Academic in Panel Discussion on Managing Workforce Diversity
UKZN academic Dr Anisha Ramsaroop of the School of Management, Information Technology and Governance shared her expertise as a researcher and registered industrial psychologist during a panel discussion hosted by the Society for Industrial and Organisational Psychology of South Africa (SIOPSA).
Titled: Owning your Bias? How to Overcome Preconceived Notions in the Workplace, the debate aimed to create a greater awareness about implicit and explicit bias, stereotypes, and micro aggressive behaviour in the workplace.
Executive Chair of Diversity and Inclusion at SIOPSA Professor Nasima Carrim said it was important to host the discussion because preconceived notions led to stereotyping and micro aggressive behaviour which invariably led to discrimination in the form of race, gender, disability and other social aspects in the workplace.
As an academic researcher, Ramsaroop is aware that discrimination - some of it resulting from unconscious or implicit bias - remains a negative factor in society and it is an integral component of the module Managing Workforce Diversity which she lectures on.
Unpacking the differences between implicit and explicit bias, Ramsaroop said implicit bias was invariably a form of explicit bias and that there was a greater overlap than was typically assumed. She said: ‘People may not be aware of being more biased than they realise but that they are more biased than they are willing to admit. If that is the case, there is no obvious reason why such bias would be labelled implicit rather than explicit, and implicit bias measures might be revealing concealed beliefs rather than unconscious ones. There is considerable evidence to support this possibility.’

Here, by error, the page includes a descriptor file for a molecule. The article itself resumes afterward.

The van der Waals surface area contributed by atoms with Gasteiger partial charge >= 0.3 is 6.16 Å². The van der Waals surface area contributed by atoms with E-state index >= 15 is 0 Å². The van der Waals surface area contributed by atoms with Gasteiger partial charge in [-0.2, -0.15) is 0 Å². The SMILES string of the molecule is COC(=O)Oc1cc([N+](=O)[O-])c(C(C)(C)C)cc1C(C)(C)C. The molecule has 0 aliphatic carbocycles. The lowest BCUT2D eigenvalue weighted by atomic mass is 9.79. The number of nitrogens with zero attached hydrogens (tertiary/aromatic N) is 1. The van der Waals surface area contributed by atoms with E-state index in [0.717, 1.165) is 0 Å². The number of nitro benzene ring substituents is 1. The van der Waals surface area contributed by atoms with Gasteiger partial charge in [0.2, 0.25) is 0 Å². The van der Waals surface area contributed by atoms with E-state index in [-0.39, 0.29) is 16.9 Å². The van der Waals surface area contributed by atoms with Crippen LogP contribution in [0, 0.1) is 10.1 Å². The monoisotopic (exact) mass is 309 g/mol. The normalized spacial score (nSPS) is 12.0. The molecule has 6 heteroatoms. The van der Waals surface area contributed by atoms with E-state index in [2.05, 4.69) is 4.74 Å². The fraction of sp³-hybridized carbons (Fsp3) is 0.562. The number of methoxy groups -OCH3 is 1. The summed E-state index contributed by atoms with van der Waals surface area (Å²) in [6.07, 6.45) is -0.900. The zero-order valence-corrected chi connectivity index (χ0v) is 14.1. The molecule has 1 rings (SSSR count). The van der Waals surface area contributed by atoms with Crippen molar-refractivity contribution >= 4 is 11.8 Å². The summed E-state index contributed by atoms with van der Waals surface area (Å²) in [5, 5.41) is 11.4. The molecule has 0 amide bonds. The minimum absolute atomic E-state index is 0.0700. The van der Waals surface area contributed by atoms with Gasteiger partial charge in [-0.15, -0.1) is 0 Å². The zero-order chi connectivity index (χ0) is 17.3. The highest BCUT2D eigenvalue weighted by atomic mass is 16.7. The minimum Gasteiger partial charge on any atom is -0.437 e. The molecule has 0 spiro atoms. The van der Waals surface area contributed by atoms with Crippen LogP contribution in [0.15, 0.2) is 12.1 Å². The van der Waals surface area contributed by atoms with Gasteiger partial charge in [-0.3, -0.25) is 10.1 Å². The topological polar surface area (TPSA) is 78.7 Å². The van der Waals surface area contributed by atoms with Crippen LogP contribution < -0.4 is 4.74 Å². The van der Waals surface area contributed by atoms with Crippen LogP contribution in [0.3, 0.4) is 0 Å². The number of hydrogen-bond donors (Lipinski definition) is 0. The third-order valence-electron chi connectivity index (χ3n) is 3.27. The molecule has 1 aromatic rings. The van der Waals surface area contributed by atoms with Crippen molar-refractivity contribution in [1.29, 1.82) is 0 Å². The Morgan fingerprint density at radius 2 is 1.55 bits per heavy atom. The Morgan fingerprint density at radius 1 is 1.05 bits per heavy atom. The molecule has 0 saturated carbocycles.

Ramsaroop cautioned that although both explicit and implicit attitudes could play an integral part in peoples’ “true” attitudes, explicit attitudes may not reveal a person’s full opinions and attitudes because they may feel pressure to conceal their explicit biases or simply not be aware that they hold prejudiced views. ‘Implicit bias refers to the attitudes or stereotypes that affect actions and decisions in an unconscious manner. These biases are outside an individual’s intentional control and are different from known biases that individuals may choose to conceal to be socially or politically correct,’ she added.
In response to a request from a delegate to share examples of implicit biasness that she had experienced, Ramsaroop said: ‘Invariably as a female - an Indian female - I have encountered certain types of bias in some quarters of my working life.’ She identified them as: ‘Affinity Bias, which refers to like-mindedness, that is, the assumption that one conforms to another’s thinking and values; Conformity Bias, which refers to one’s tendency to take cues for “proper” behaviour in many instances from the actions of others rather than utilise one’s own independent judgment; and Ability Bias, which undermines one’s potential to achieve or advance.’
Ramsaroop, who shared the platform with local and international experts in the field, said she was looking forward to incorporating new and practical developments into her module for the benefit of her undergraduate students.
She recently published her research work in a chapter on disability in the text: Managing Diversity in the South African Workplace, 1st Edition, Van Schaik Publishers. ISBN: 9780627037399.
Her key areas of research include diversity, sexual harassment, career management, training and development, career plateaus, work-life balance, employee resilience, employee relationship management, emotional intelligence and strategic human resources management.
Words: Hazel Langa